QUICK HITS: JULY 10, 2018
1) Former HockeyBuzz blogger Travis Yost had an interesting article on TSN about the valuation of primary vs. secondary assists. He raised some good points about the likelihood of regression
for players with the highest percentages of their points coming from secondary assists.
Yost's article discusses valuations of points, not the scoring system itself. However, that is inevitably an offshoot of this topic.
My first inclination is to say that the point-scoring system should either be left alone or to be re-thought as to when it is justified to award two assists or, if one assist is the limit, to whom to award it.
For example, it seems silly to me for the first pass of a tic-tac-toe goal sequence to lose an assist because there's a one-assist maximum. Likewise, if Player A directly creates a scoring chance for Player B but the goalie makes an initial save and Player C stashes the loose puck over the goal line, it wouldn't make sense for the only assist to be to the shooter who didn't convert the scoring chance and for the actual playmaker to get nothing.
A third common scenario: Player A sets up a scoring chance for Player B and his shot is tipped by the stick or deflected off the skate of Player C into the net but it takes several replays to determine who gets credited with the goal. If only the last player to touch the puck before a goal gets an assist, the playmaker on this play would lose his assist. We sometimes see this where an original secondary assist is lost because it turned out to be the third-to-last touch due to the deflection. To change the primary assist to no point, however, seems wrong.
In short, if there was a more discretionary system for awarding only one assist (the "actual" primary one) or an allowance for situations where two assists are the most correct way to score a play, I'd have less problem with the argument that only "primary points" matter. But since this opens up more potential for building-to-building variance due to the increased subjectivity, I'm not really in favor of that, either.
When all is said and done, I'd just leave the point-compilation system alone. As for point "quality" valuations, I think you have to go player by player and look at the video evidence behind each point to have a better sense of how many were "random luck" points and how many came from key involvement in the goal sequence.
2) While there is more randomness to points the further separated they are from the goal that's scored, there as some players who pretty consistently generate a healthy number of "secondary" assists where they are the primary playmaker.
Claude Giroux is one such player. Yost's article noted that among Sean Couturier's 76 points last season, only six were via secondary assists (31 were by goal, and 39 were by primary assist). Giroux's secondary point percentage was held against him by some in the Hart Trophy balloting, but if you back and watch a compilation of his 68 assists from last season, a large number of his secondary assists would fall under the description of him being the most important playmaker in the sequence. That's especially true on the power play.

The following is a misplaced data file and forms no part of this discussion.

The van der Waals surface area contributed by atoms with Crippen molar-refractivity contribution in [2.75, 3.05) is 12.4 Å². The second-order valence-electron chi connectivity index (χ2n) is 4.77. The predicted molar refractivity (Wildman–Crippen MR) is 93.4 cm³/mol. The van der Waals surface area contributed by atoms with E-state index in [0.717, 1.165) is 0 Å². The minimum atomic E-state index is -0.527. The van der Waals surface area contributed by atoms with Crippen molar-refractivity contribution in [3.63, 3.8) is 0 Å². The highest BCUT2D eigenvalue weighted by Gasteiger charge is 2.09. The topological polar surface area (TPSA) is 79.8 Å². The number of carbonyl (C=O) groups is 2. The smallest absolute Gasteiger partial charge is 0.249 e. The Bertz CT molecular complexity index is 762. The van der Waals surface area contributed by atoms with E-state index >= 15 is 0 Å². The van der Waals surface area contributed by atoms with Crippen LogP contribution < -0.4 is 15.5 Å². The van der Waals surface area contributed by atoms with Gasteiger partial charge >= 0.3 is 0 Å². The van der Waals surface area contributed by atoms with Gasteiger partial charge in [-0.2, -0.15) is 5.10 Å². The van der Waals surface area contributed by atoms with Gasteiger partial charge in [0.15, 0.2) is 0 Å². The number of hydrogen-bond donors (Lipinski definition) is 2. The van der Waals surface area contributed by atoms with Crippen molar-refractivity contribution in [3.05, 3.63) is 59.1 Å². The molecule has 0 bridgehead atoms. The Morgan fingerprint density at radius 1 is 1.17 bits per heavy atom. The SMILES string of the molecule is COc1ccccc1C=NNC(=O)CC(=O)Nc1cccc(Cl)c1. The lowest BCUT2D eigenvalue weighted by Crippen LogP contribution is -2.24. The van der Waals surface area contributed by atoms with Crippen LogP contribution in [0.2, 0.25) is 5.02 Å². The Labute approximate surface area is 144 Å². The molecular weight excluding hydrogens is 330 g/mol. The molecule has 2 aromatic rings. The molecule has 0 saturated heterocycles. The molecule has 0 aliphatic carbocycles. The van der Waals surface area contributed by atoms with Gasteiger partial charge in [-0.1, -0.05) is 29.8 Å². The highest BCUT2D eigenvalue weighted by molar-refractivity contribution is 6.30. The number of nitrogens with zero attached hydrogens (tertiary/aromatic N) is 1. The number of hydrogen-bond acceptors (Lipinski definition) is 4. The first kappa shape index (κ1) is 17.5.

From his power play office on the left half boards and left circle, Giroux is one of the NHL's best players at carving up the PK box to set up a good scoring chance. The Flyers power play, however, doesn't have a true sniper on it. Giroux ended up with a lot of secondary assists on plays where Jakub Voracek (himself a fine passer) would either re-distribute the puck off an initial tape-to-tape feed cross-ice from Giroux or else Giroux would pass to Shayne Gostisbehere or Couturier to trigger a sequence where the netfront forward (usually Wayne Simmonds but, later, Nolan Patrick) would score off a deflection, rebound put-in or goal mouth scramble.
Year after year, Giroux picks up numerous assists on plays that develop as described above. There's nothing all that random about it. What was unexpected from Giroux this past season was not his career-best 68 assists (three more than his previous career high) but his 34 goals (six more than his twice-achieved previous career high of 28 and a jump of 20 goals from his down season in 2016-17).
3) Speaking of Giroux, congratulations go out to the Flyers captain and well as to Simmonds for their respective recent weddings.
4) Today is final day for online registration for Sunday's Flyers Charity Classic. There will also be walk-up registrations allowed on July 15 at the Wells Fargo Center Complex. As a final reminder, fans can sign up for four different Flyers Alumni-captained teams -- Flyers Alumni Team, Ides of Marsh, Bundy's Chariot of Flyers and Team Guffaw -- with all proceeds going to the Ed Snider Youth Hockey Foundation. Proceeds raised by other teams go to Flyers Charities, and distributed in full to a variety of worthy causes around the Delaware Valley.
If you cannot attend the Flyers Charity Classic on July 15, you may prefer to donate what you can to the cause in the name of one of the participants. I am a member of Brad Marsh's Ides of Marsh team, doing the family 5k run/walk. Thanks to all who have kicked in, I have already surpassed my initial goal of raising $400 on behalf of Brad's team. Of course, it would be great to keep going with five days left to fundraise. Currently, I've raised $569. I am very grateful.
My donation page is here
. Thanks again!
5) July 10 Flyers Alumni birthdays: Ilkka Sinisalo (1958- 2017), Blake Wesley (1959), Mark "Trees" Laforest (1962), Glenn "Chico" Resch (1948).